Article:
And now it’s the hardest part: querying and waiting.

So: thing I learned about publishing last year at my very first writers conference: an agent, if you do not plan on self-publishing, is a necessary step. An agent is the one who is going to take your book and help you do the final shaping for publication. One does not send to publishers, one queries agents.

One needs a query letter to do that — I have learned a lot about queries, synopses, and pitching in general.

Yeah, I didn’t know that stuff before I wrote a book. It’s actually good I didn’t know too much about the process, because I would have overthought it.

Of course, as I go forward, I have to work very hard not to overthink it.

At this time, I have a handful of (very nice, very polite, and VERY encouraging) rejections under my belt. Rejections are good, it has been pointed out to me; it means I’m doing something. And, they have, to an email, been encouraging, as I said. The gist being: Thank you for querying; this isn’t for us at this time; keep going because someone is going to love it and pick it up.

Yeah, it could just be a form letter, but it’s better than 1. Being ignored and 2. Being told I stink and should throw in the towel.

Speaking of throwing things, I decided to throw my hat in the ring for Pitch Wars as well. In short, Pitch Wars gives writers the opportunity to work with a published author (mentors) to polish a manuscript. Mentors each pick a mentee from the submissions they get, they spend two months shaping the MS, and then there is an agent round.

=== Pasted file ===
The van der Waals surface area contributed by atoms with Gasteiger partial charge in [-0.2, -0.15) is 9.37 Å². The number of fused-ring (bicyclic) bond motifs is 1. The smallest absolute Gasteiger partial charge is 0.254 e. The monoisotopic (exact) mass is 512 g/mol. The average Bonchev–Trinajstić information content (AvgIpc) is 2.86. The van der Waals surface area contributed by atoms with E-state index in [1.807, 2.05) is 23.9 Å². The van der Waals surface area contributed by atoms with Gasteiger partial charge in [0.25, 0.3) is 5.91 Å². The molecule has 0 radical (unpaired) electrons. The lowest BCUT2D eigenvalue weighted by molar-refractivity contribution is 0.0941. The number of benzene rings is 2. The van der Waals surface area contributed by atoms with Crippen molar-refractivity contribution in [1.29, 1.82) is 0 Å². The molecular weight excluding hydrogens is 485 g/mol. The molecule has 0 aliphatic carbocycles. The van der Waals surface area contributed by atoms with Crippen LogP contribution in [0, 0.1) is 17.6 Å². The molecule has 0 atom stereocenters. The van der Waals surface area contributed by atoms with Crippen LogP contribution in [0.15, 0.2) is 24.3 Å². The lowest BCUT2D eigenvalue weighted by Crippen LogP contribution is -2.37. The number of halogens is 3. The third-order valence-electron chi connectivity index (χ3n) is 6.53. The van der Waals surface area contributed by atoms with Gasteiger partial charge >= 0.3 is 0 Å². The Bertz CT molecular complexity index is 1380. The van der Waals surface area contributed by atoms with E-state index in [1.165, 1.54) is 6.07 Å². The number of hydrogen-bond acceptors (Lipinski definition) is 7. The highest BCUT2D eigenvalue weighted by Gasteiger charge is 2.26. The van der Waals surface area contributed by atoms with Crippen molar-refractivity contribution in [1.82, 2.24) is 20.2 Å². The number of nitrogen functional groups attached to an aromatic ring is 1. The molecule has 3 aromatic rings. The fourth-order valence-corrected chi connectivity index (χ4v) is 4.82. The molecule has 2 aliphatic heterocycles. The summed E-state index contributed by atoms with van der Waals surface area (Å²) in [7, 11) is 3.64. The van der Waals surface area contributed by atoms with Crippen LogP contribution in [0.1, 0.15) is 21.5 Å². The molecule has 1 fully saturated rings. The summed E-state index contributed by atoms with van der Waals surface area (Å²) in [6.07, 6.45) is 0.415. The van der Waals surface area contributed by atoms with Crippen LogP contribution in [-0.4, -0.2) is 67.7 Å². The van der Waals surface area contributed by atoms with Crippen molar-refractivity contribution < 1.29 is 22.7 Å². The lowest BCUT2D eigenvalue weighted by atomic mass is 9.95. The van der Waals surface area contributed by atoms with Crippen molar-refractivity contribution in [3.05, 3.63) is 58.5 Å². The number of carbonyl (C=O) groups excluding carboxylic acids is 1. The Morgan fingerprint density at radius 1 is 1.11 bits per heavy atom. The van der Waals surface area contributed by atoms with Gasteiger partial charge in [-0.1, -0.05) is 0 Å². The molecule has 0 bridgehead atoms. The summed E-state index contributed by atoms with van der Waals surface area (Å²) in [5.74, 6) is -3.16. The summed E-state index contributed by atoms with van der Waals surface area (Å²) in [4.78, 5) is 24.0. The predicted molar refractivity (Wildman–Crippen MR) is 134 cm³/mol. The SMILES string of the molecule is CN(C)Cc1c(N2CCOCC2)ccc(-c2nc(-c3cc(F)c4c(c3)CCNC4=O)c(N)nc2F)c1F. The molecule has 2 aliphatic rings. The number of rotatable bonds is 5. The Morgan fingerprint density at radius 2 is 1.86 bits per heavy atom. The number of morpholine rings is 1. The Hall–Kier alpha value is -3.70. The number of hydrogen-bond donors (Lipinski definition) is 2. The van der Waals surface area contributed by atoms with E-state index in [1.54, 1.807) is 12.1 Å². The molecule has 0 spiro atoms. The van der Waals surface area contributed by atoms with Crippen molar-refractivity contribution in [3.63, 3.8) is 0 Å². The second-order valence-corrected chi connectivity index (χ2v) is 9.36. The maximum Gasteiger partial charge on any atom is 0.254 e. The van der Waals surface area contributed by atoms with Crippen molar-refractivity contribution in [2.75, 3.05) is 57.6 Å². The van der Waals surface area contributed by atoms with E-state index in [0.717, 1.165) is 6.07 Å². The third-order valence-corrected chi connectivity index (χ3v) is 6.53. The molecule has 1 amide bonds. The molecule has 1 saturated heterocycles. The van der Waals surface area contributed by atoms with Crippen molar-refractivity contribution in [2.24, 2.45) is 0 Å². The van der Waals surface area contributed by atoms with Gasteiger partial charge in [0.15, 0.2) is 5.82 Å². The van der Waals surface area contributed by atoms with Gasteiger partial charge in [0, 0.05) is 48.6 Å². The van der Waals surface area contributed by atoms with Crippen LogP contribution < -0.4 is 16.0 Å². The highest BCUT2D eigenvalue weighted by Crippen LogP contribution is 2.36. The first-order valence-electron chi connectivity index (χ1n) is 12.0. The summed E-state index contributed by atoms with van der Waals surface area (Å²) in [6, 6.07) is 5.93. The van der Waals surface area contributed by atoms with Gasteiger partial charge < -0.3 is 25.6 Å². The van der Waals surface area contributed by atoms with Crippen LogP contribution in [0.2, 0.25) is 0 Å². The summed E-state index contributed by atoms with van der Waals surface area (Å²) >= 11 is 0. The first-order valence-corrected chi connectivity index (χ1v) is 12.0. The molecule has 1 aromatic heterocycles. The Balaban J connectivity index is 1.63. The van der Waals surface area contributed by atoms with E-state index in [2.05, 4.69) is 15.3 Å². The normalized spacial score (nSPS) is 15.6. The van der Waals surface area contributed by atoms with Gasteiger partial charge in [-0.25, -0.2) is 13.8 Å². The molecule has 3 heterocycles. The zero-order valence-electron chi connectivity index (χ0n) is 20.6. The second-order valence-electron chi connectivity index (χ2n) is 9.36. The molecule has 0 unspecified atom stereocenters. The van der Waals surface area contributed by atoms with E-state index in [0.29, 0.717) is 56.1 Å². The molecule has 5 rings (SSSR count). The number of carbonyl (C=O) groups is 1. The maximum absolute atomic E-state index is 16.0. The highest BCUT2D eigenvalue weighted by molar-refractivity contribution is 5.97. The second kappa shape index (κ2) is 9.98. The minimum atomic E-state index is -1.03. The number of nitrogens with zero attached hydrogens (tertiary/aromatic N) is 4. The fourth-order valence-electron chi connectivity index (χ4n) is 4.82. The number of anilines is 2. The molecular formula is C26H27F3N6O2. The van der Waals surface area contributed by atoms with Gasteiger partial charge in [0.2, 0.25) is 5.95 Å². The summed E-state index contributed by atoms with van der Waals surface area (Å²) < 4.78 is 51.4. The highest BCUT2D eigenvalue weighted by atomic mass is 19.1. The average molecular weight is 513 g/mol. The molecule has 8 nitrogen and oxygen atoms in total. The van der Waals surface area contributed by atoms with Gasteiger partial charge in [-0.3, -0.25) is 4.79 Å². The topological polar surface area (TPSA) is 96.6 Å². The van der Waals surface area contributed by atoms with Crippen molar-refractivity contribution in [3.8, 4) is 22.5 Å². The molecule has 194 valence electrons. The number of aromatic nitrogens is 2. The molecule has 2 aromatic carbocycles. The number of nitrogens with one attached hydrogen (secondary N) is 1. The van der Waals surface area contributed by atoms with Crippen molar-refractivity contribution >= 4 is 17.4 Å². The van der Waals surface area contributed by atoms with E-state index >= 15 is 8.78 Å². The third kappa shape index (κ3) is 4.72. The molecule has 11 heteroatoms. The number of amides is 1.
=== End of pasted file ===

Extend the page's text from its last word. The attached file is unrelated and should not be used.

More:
If you’d like to watch me and other writers freak out about #PitchWars on Twitter, you can go check out that hashtag. Its both fun and masochistic at the same time.

Pitch Wars closes on August 6, and mentees are announced August 24. At this point, I have subbed to three mentors and one mentor team. They get the query and Chapter 1. I am *trying* to not obsessively track the #PWTeaser(s) on Twitter, but sometimes I just have to give in for a few minutes.

It’s out of my control, now: whether I get a mentor, whether I get an agent, whether I get published. And that is a difficult thing to sit with. If I don’t get a mentor, I will just continue querying agents. I gave myself a year, and I started this process in May.

In the meantime, time to get back to that *other* WPI (work in process), another few weeks of 9 p.m. computer time.